Abdullahs remain silent

The absence of the demand for restoration of the region’s withdrawn autonomy is being noticed, writes Riyaz Wani

It began when Omar Abdullah in response to the Centre’s new domicile law for J&K urged New Delhi in a tweet to let people of J&K “decide the laws that will govern them”. And to that end he called for restoration of J&K’s statehood and holding of elections.

But the tweet didn’t go down well with a lot many people in the state turned union territory, who noticed the absence of the demand for restoration of the region’s withdrawn autonomy and accused Omar of sell-out in exchange for his release.

“Your incarceration angered & pained many including myself thinking that one day you will get released to lead the fight against the grave injustice forced upon the people. Sadly you’ve proven that elections & CM’s chair is all that you aspire for,” a Twitter user wrote.

This forced Omar to respond to the criticism. He stood his ground though, promising to talk about Article 370 at an opportune moment.

“Delhi made a mistake notifying the domicile rules during this time of crisis & I made a mistake getting sucked in to this debate at a time when it’s wrong to let politics distract from the #COVID19 fight. I haven’t spoken my mind about 5/8/2019 yet but I will when this is over.”

He added that Twitter was the wrong place to talk about New Delhi’s August 5 move and he will wait until he was “able to find a platform for a detailed explanation”.

Ever since Omar’s release on March 24 and that of father Dr Farooq Abdullah on March 13, the duo has been confronted with a mounting public pressure – mostly expressed through social media – to speak their mind about the withdrawal of J&K autonomy and lead a public resistance to it. But, in response, the father and son have been meaningfully silent.

They have so far fend off pressure by citing the urgent need to fight the COVID-19 pandemic. And this excuse did work until the Centre slipped in the domicile law opening the door to citizenship for outsiders. This is when people began expecting them to respond. Though Omar did slam the move, the phrasing of the response was seen as mild compared to the far-reaching implications of the domicile order. Similarly, the rival PDP led by Mehbooba Mufti or for that matter even the separatist groups have come out with stock criticisms of the move.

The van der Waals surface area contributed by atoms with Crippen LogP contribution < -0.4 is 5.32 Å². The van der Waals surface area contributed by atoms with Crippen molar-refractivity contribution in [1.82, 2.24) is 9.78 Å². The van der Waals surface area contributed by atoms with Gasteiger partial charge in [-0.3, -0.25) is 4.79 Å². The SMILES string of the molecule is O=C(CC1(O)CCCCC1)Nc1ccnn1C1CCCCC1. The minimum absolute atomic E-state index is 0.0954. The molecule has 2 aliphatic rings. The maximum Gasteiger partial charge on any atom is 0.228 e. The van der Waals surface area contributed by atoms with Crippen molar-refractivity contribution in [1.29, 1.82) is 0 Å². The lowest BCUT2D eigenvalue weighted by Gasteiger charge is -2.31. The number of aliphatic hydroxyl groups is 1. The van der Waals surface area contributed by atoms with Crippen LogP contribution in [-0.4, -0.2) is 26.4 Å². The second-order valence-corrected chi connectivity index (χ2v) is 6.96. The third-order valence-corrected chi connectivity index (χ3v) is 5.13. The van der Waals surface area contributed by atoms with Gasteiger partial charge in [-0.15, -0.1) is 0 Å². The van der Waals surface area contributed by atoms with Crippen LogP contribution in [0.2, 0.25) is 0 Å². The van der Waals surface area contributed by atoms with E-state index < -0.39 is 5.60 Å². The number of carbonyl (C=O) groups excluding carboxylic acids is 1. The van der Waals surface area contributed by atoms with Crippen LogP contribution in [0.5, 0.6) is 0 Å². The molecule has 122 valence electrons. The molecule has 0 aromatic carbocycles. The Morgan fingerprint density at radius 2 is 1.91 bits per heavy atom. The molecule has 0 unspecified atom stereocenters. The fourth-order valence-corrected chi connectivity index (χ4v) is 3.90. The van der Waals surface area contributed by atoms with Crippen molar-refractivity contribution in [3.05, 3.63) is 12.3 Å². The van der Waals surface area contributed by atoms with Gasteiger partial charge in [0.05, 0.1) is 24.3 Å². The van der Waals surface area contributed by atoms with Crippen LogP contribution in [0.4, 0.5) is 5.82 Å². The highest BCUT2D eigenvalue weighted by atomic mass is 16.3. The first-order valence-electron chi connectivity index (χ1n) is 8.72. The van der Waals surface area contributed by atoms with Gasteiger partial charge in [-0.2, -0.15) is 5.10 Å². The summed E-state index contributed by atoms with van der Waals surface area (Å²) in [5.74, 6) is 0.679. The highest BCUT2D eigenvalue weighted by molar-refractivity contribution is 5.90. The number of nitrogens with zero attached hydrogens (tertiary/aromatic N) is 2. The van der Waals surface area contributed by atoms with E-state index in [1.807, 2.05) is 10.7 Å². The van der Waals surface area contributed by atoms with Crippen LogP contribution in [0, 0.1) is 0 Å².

But the separatist groups, the PDP and the other smaller Kashmir based parties can seek refuge in the continuing arrest of their leaders. No such luxury for Omar and the father Farooq Abdullah. They have now been released and this is something that is held against them. Their muted response to the Centre’s actions, regarded as assaults on the region’s identity and demography, is seen as deliberate and somehow linked to some quid pro quo with New Delhi. Such speculation has been reinforced by the viral pictures of the alleged bond signed by the released leaders with the government, that obliges them to remain silent about the revocation of Article 370.

“That I undertake that in case of release from detention I will not make any comment(s) or issue statement(s) or make public speeches, hold or participate in any public assembly(s) related to the recent event in state/Jammu and Kashmir, at the present time, since it has potential of endangering the peace and tranquility or law and order in the state or any part thereof for a period of one year,” reads the part of the text of the bond whose authenticity has not been ascertained. But its fallout on how the public looks at the release of many leaders is real.

Meanwhile, Omar is not ready to oblige the public sentiment in Kashmir: “For the time being, regardless of the provocation, I’ll focus on the battle at hand. Twitter is anyway the wrong place to talk about what I feel about 5/8/2019 until I’m able to find a platform for a detailed explanation of thoughts/feelings/plans,” he tweeted in response to criticism of his silence.